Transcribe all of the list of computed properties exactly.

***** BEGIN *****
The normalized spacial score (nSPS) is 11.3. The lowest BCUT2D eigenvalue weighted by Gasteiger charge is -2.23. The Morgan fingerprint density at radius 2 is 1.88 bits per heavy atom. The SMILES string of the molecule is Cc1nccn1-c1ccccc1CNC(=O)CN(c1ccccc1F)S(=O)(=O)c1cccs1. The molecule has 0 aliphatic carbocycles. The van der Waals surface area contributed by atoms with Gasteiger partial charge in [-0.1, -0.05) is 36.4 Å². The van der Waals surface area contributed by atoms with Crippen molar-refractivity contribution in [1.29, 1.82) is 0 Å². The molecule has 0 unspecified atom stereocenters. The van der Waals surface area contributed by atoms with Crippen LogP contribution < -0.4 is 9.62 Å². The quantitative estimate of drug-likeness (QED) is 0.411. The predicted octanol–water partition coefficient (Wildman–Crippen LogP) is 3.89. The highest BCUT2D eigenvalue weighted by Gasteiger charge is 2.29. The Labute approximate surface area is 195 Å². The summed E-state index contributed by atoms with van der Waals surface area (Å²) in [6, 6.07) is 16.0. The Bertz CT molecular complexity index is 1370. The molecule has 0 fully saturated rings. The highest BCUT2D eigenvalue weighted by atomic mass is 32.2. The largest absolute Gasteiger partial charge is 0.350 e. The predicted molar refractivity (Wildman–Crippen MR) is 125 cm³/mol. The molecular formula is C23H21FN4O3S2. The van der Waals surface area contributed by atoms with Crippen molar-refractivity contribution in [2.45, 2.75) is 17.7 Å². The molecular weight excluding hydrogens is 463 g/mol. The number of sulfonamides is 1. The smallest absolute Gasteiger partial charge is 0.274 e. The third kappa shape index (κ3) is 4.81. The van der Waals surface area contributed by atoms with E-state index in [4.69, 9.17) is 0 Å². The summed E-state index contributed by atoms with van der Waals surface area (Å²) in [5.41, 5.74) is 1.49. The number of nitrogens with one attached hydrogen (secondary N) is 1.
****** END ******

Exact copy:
The normalized spacial score (nSPS) is 11.3. The lowest BCUT2D eigenvalue weighted by Gasteiger charge is -2.23. The Morgan fingerprint density at radius 2 is 1.88 bits per heavy atom. The SMILES string of the molecule is Cc1nccn1-c1ccccc1CNC(=O)CN(c1ccccc1F)S(=O)(=O)c1cccs1. The molecule has 0 aliphatic carbocycles. The van der Waals surface area contributed by atoms with Gasteiger partial charge in [-0.1, -0.05) is 36.4 Å². The van der Waals surface area contributed by atoms with Crippen molar-refractivity contribution in [1.29, 1.82) is 0 Å². The molecule has 0 unspecified atom stereocenters. The van der Waals surface area contributed by atoms with Crippen LogP contribution < -0.4 is 9.62 Å². The quantitative estimate of drug-likeness (QED) is 0.411. The predicted octanol–water partition coefficient (Wildman–Crippen LogP) is 3.89. The highest BCUT2D eigenvalue weighted by Gasteiger charge is 2.29. The Labute approximate surface area is 195 Å². The summed E-state index contributed by atoms with van der Waals surface area (Å²) in [6, 6.07) is 16.0. The Bertz CT molecular complexity index is 1370. The molecule has 0 fully saturated rings. The highest BCUT2D eigenvalue weighted by atomic mass is 32.2. The largest absolute Gasteiger partial charge is 0.350 e. The predicted molar refractivity (Wildman–Crippen MR) is 125 cm³/mol. The molecular formula is C23H21FN4O3S2. The van der Waals surface area contributed by atoms with Crippen molar-refractivity contribution in [2.45, 2.75) is 17.7 Å². The molecular weight excluding hydrogens is 463 g/mol. The number of sulfonamides is 1. The smallest absolute Gasteiger partial charge is 0.274 e. The third kappa shape index (κ3) is 4.81. The van der Waals surface area contributed by atoms with E-state index in [4.69, 9.17) is 0 Å². The summed E-state index contributed by atoms with van der Waals surface area (Å²) in [5.41, 5.74) is 1.49. The number of nitrogens with one attached hydrogen (secondary N) is 1.